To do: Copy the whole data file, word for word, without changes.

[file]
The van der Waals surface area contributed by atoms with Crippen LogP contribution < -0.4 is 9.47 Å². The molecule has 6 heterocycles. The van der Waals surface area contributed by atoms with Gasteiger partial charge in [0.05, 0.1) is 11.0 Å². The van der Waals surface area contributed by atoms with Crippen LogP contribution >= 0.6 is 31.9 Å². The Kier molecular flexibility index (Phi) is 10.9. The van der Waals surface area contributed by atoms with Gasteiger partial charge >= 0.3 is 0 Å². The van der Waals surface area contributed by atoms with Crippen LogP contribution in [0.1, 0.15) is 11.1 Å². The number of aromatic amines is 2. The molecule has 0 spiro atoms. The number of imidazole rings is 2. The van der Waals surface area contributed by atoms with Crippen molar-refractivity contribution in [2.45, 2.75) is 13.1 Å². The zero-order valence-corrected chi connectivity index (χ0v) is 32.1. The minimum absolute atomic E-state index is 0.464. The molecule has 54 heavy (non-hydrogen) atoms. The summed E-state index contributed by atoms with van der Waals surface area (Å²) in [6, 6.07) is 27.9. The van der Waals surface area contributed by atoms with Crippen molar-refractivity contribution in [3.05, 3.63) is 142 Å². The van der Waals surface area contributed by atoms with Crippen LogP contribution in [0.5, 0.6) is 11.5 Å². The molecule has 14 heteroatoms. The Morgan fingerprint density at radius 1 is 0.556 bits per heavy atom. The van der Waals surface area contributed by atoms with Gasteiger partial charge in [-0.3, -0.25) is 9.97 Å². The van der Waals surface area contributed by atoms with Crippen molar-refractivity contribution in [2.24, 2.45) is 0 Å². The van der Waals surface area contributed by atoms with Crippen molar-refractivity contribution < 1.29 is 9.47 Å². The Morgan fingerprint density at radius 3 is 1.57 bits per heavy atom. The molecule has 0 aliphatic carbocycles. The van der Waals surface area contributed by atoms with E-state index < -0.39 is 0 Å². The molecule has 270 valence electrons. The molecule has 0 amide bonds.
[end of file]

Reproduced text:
The van der Waals surface area contributed by atoms with Crippen LogP contribution < -0.4 is 9.47 Å². The molecule has 6 heterocycles. The van der Waals surface area contributed by atoms with Gasteiger partial charge in [0.05, 0.1) is 11.0 Å². The van der Waals surface area contributed by atoms with Crippen LogP contribution >= 0.6 is 31.9 Å². The Kier molecular flexibility index (Phi) is 10.9. The van der Waals surface area contributed by atoms with Gasteiger partial charge >= 0.3 is 0 Å². The van der Waals surface area contributed by atoms with Crippen LogP contribution in [0.1, 0.15) is 11.1 Å². The number of aromatic amines is 2. The molecule has 0 spiro atoms. The number of imidazole rings is 2. The van der Waals surface area contributed by atoms with Crippen molar-refractivity contribution in [2.45, 2.75) is 13.1 Å². The zero-order valence-corrected chi connectivity index (χ0v) is 32.1. The minimum absolute atomic E-state index is 0.464. The molecule has 54 heavy (non-hydrogen) atoms. The summed E-state index contributed by atoms with van der Waals surface area (Å²) in [6, 6.07) is 27.9. The van der Waals surface area contributed by atoms with Crippen molar-refractivity contribution in [3.05, 3.63) is 142 Å². The van der Waals surface area contributed by atoms with Crippen LogP contribution in [0.5, 0.6) is 11.5 Å². The molecule has 14 heteroatoms. The Morgan fingerprint density at radius 1 is 0.556 bits per heavy atom. The van der Waals surface area contributed by atoms with Gasteiger partial charge in [-0.3, -0.25) is 9.97 Å². The van der Waals surface area contributed by atoms with Crippen molar-refractivity contribution in [2.24, 2.45) is 0 Å². The van der Waals surface area contributed by atoms with Crippen molar-refractivity contribution < 1.29 is 9.47 Å². The Morgan fingerprint density at radius 3 is 1.57 bits per heavy atom. The molecule has 0 aliphatic carbocycles. The van der Waals surface area contributed by atoms with E-state index < -0.39 is 0 Å². The molecule has 270 valence electrons. The molecule has 0 amide bonds.